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What better way to spend a Friday?
Today I’ve pulled a book from my ever-growing stacks. That Old Cape Magic, by Richard Russo, will be my first dive into this author’s work.
Beginning: Though the digital clock on the bedside table in his hotel room read 5:17, Jack Griffin, suddenly wide awake, knew he wouldn’t be able to get back to sleep. He’d allowed himself to drift off too early the night before. On the heels of wakefulness came an unpleasant realization, that what he hadn’t wanted to admit yesterday, even to himself, was now all too clear in the solitary, predawn dark.
I’m familiar with those feelings! I wonder what his are about?
56: (One summer, after meeting the next door neighbor’s son)
“Have fun,” his parents said, by which they meant, Leave us in peace.
Except, wait, that wasn’t true, at least not in the beginning.
Following Bridge of Sighs—a national best seller hailed by The Boston Globe as “an astounding achievement” and “a masterpiece”—Richard Russo gives us the story of a marriage, and of all the other ties that bind, from parents and in-laws to children and the promises of youth.
Griffin has been tooling around for nearly a year with his father’s ashes in the trunk, but his mother is very much alive and not shy about calling on his cell phone. She does so as he drives down to Cape Cod, where he and his wife, Joy, will celebrate the marriage of their daughter Laura’s best friend. For Griffin this is akin to driving into the past, since he took his childhood summer vacations here, his parents’ respite from the hated Midwest. And the Cape is where he and Joy honeymooned, in the course of which they drafted the Great Truro Accord, a plan for their lives together that’s now thirty years old and has largely come true. He’d left screenwriting and Los Angeles behind for the sort of New England college his snobby academic parents had always aspired to in vain; they’d moved into an old house full of character; and they’d started a family. Check, check and check.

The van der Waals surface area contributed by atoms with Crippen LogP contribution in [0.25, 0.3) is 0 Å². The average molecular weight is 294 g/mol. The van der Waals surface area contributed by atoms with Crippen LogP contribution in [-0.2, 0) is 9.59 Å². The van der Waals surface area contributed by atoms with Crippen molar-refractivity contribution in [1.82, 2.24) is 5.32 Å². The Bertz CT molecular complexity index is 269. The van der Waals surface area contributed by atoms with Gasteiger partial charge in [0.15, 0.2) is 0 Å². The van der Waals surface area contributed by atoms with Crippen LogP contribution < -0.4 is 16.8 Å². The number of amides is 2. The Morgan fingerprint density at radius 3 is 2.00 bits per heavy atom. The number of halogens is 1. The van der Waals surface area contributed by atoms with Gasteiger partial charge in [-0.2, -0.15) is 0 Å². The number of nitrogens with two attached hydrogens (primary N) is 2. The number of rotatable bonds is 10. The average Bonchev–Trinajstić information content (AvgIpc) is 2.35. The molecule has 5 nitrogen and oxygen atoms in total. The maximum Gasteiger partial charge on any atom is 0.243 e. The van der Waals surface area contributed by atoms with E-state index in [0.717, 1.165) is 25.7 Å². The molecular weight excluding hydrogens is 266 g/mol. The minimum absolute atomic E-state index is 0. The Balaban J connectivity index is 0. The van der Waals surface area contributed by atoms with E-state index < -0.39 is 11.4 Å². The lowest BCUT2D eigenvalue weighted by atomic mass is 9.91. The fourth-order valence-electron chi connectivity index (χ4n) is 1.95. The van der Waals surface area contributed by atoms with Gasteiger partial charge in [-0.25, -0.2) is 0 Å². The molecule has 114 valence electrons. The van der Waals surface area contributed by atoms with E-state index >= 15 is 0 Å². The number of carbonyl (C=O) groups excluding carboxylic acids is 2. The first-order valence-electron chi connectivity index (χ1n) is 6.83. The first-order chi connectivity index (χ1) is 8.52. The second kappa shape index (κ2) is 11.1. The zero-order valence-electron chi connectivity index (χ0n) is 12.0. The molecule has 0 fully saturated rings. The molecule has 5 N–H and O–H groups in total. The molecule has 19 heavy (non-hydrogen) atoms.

But be careful what you pray for, especially if you manage to achieve it. By the end of this perfectly lovely weekend, the past has so thoroughly swamped the present that the future suddenly hangs in the balance. And when, a year later, a far more important wedding takes place, their beloved Laura’s, on the coast of Maine, Griffin’s chauffeuring two urns of ashes as he contends once more with Joy and her large, unruly family, and both he and she have brought dates along. How in the world could this have happened?
That Old Cape Magic is a novel of deep introspection and every family feeling imaginable, with a middle-aged man confronting his parents and their failed marriage, his own troubled one, his daughter’s new life and, finally, what it was he thought he wanted and what in fact he has. The storytelling is flawless throughout, moments of great comedy and even hilarity alternating with others of rueful understanding and heart-stopping sadness, and its ending is at once surprising, uplifting and unlike anything this Pulitzer Prize winner has ever written.
Like most books on my stacks, I picked this one up happily, hoping to read it soon. And then time passed….
What are you sharing today? I hope you’ll pop in here and take a peek, and add some comments.